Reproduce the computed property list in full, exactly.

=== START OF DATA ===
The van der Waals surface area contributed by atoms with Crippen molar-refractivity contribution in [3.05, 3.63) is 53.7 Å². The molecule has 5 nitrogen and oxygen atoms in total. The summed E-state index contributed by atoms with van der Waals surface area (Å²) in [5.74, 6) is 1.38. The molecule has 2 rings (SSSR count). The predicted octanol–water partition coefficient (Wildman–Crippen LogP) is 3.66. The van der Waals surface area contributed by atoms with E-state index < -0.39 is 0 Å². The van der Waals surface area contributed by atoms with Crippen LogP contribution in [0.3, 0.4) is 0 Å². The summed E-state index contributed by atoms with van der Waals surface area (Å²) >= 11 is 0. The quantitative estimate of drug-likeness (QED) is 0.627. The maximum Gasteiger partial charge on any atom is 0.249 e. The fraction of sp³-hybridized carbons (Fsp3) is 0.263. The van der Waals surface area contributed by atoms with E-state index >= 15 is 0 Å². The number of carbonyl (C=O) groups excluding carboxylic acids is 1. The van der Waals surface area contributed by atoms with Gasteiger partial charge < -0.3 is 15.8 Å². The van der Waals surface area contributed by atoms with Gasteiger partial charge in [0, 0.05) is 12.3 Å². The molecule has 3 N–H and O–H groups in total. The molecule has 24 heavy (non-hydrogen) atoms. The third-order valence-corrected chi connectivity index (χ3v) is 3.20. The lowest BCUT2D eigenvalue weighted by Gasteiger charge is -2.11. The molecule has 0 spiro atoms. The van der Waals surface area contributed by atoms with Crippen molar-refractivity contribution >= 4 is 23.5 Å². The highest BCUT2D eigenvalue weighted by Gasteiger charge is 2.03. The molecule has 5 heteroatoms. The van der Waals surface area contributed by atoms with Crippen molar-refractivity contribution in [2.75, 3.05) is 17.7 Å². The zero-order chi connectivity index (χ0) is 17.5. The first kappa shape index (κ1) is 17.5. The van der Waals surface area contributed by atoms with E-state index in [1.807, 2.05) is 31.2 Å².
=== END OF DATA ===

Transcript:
The van der Waals surface area contributed by atoms with Crippen molar-refractivity contribution in [3.05, 3.63) is 53.7 Å². The molecule has 5 nitrogen and oxygen atoms in total. The summed E-state index contributed by atoms with van der Waals surface area (Å²) in [5.74, 6) is 1.38. The molecule has 2 rings (SSSR count). The predicted octanol–water partition coefficient (Wildman–Crippen LogP) is 3.66. The van der Waals surface area contributed by atoms with E-state index < -0.39 is 0 Å². The van der Waals surface area contributed by atoms with Crippen LogP contribution in [0.3, 0.4) is 0 Å². The summed E-state index contributed by atoms with van der Waals surface area (Å²) >= 11 is 0. The quantitative estimate of drug-likeness (QED) is 0.627. The maximum Gasteiger partial charge on any atom is 0.249 e. The fraction of sp³-hybridized carbons (Fsp3) is 0.263. The van der Waals surface area contributed by atoms with E-state index >= 15 is 0 Å². The number of carbonyl (C=O) groups excluding carboxylic acids is 1. The van der Waals surface area contributed by atoms with Gasteiger partial charge < -0.3 is 15.8 Å². The van der Waals surface area contributed by atoms with Gasteiger partial charge in [0, 0.05) is 12.3 Å². The molecule has 3 N–H and O–H groups in total. The molecule has 24 heavy (non-hydrogen) atoms. The third-order valence-corrected chi connectivity index (χ3v) is 3.20. The lowest BCUT2D eigenvalue weighted by Gasteiger charge is -2.11. The molecule has 0 spiro atoms. The van der Waals surface area contributed by atoms with Crippen molar-refractivity contribution >= 4 is 23.5 Å². The highest BCUT2D eigenvalue weighted by Gasteiger charge is 2.03. The molecule has 5 heteroatoms. The van der Waals surface area contributed by atoms with Crippen molar-refractivity contribution in [2.75, 3.05) is 17.7 Å². The zero-order chi connectivity index (χ0) is 17.5. The first kappa shape index (κ1) is 17.5. The van der Waals surface area contributed by atoms with E-state index in [1.807, 2.05) is 31.2 Å².